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  • Jancis Robinson
Written by
  • Jancis Robinson
8 Jul 2006

It seems to me that there is a special quality to the sort of wines we like to drink in summer, even in quite special circumstances. No Châteauneuf-du-Pape, thank you – or at least not of the red sort, although the white is increasingly refreshing and with its better value neighbours such as the better whites from Lirac and Vacqueyras could make a great main course white. No Barossa Shiraz either in scorching temperatures – or maybe just the odd one at the chilliest of barbecues.


I think the refreshment factor, which should be a prerequisite in all wines in my view but is regrettably absent from an increasingly proportion of reds, is paramount in summer. Any of the reds I recommended last month as suitable candidates for chilling would do, but in white wines this refreshment factor can take several forms. There is real tanginess grafted on to quite a full-bodied wine as in, for example, Belles Pierres, Clauzes de Jo 2004 Coteaux du Languedoc Blanc (£8.75 Stone Vine & Sun) which is a great-value alternative to white Châteauneuf. An unoaked blend of 60 per cent Roussanne with 20 per cent each of Grenache Blanc and Viognier, it is both powerful and exciting with a great spread  of satisfying fruit that somehow tastes reminiscent of the noblest imaginable form of a green fruit gum.


Those who wish to get to grips with how the two white Hermitage grapes Roussanne and Marsanne compare could do very much worse than invest in a bottle each of Verget du Sud, Roussanne 2004 Vin de Pays de Vaucluse and Verget du Sud, Marsanne 2004 Vin de Pays de Vaucluse (£7.50 each Lea & Sandeman). Jean Marie Guffens of Burgundy imposes his tight, top quality winemaking style on these two grapes grown at his southern outpost in the Lubéron.


The enterprising Stone Vine & Sun list another thoroughly suitable dinner party white that offers refreshment in a more obvious form: straightforward high acidity. Domaine Pierre Bise, Clos de Coulaine 2004 Savennières (£9.75 Stone Vine & Sun) starts very ripe and has the vibrant flavours of quince yet is characterised by the crispness endemic to all Loire wines – and proves that Savennières, which once produced wines that needed, for various reasons, to be cellared for at least six years before being drinkable, has now joined the 21st century without compromising its uniquely mineral style of dry Chenin Blanc.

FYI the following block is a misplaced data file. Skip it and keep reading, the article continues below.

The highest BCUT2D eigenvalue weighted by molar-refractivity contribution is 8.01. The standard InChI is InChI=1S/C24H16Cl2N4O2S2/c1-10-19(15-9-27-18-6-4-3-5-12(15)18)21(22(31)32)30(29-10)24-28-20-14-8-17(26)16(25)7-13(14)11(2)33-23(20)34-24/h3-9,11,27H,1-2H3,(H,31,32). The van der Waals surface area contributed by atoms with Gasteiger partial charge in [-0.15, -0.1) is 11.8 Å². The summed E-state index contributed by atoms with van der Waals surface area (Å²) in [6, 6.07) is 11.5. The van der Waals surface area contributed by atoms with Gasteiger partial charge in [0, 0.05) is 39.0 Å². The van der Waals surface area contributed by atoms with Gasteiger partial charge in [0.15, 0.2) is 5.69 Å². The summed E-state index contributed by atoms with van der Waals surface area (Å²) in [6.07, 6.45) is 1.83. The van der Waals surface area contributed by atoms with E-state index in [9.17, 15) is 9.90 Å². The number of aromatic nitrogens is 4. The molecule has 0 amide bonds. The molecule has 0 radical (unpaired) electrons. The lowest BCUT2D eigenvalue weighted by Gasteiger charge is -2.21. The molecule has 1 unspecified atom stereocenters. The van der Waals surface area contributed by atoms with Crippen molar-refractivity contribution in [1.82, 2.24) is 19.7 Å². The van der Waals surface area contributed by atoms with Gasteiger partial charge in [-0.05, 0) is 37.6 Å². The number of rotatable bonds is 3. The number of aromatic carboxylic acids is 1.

If your taste veers inexorably towards the New World, you can experience one of the New World's finest Chenin Blancs in the form of The FMC – Forrester Meinert Chenin Blanc 2004 Stellenbosch (£16.99 top 80 Waitrose branches). Ken Forrester and Martin Meinert have laboured long and hard in the Loire and been visited by some of its leading exponents too. South Africa has more experience with Chenin Blanc than anywhere outside the Loire valley and this is a fascinating wine, containing some nobly rotten grapes. It may have a honeyed nose but behaves like a serious dry wine and is getting better with every vintage.


An alternative would be Raats Original Chenin Blanc 2004 Stellenbosch (about £7.50 Cellar Door of Overton and Handford of London) which has a very full, opulent perfume but is splendidly tight on the palate. This, from four different soil types including decomposed Table Mountain sandstone (how can you resist?) is absolutely ready to gulp now, while the more expensive version without the word Original in it is nearly 15 per cent alcohol and needs a bit more time.